Linocut Relief Printmaking and Chine Collé
$126 for ACWL-Nuveen Members
Come explore the graphic process of relief printmaking using linoleum! A relief print is inking the raised surface of the linoleum after areas have been carved away. We will cover the steps of how to transfer a drawing or photograph to the block, carving and inking the block, simple registration, printing to paper and using a press. We will also explore the addition of color. Participants will be able to take what they learn and print at home. From novice to experienced, printmaking holds an age-old process that continues to engage the imagination and always holds the element of surprise.
There will be a break for lunch! You are welcome to bring a sack lunch or run across the street to Subway. (At the time of this posting, the Subway in Whitehall is currently closed – we don’t know if this is temporary or permanent, but we will keep class attendees posted!)
About the Instructor:
Lee Ann Frame currently lives and works as a printmaker and educator near the shores of Lake MI. Frame is an instructor at Muskegon Community College, and owner of of Norris Creek Printmaking Studio.
She is a member of the Boston Printmakers, Society of American Graphic Artists, Zea Mays, Florence, Massachusetts, Mid American Print Council, South West Michigan Printmakers, Nautilus member of the International Society of Experimental Artists.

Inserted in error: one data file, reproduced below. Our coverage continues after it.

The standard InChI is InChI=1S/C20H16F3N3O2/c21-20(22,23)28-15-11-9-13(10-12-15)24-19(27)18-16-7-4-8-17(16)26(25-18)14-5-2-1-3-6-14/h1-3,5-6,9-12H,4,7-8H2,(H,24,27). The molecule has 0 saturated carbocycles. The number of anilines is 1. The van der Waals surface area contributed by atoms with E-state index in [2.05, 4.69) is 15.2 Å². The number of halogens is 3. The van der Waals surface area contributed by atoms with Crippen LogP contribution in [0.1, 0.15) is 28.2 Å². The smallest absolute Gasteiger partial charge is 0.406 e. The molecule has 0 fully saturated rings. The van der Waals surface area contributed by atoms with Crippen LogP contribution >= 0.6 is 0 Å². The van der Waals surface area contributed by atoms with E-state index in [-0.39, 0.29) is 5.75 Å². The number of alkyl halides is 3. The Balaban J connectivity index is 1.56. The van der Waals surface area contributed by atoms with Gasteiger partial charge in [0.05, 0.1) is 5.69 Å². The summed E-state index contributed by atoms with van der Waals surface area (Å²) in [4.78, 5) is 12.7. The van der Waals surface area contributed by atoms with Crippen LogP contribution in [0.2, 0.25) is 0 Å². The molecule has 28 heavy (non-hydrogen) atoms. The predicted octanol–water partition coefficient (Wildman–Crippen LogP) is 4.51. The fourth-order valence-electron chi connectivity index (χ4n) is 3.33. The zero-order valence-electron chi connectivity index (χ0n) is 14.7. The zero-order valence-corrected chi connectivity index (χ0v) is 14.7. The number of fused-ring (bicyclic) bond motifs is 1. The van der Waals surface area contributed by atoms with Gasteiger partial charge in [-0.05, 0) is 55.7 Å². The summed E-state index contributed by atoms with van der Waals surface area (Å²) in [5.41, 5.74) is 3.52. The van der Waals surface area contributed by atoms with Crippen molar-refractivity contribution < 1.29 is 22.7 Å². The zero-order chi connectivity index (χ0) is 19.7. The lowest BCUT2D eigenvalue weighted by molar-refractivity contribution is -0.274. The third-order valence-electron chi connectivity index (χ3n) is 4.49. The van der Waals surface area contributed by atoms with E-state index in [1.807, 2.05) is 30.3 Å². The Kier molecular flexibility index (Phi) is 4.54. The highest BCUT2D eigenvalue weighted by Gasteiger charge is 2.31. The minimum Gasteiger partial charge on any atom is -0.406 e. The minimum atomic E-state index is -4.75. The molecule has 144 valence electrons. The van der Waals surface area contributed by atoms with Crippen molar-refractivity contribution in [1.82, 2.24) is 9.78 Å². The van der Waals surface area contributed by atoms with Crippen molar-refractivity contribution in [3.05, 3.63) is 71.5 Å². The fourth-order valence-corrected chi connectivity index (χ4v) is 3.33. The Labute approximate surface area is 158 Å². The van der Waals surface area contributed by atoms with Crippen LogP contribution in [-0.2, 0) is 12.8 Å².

Her prints have been juried into International, National, Regional and Statewide exhibitions.
Her work is currently represented by; A2Ac Ann Arbor Art Center, Ann Arbor, MI, Muskegon Museum of Art Gift Gallery, Muskegon, MI, and C2C Gallery, Online, Grand Haven, MI
Class size is limited to 6 students. Each student will get their own table which will be 6 ft from the neighboring tables. Students will have their own set of supplies that will be sanitized before class. Students should wear masks, use the provided hand sanitizer, and abide by social distancing mandates.
Class minimum: 4
Class maximum: 6
ACWL-Nuveen classes are supported in part by grants from the Michigan Council for Arts & Cultural Affairs, the National Endowment for the Arts and the Nuveen Benevolent Trust.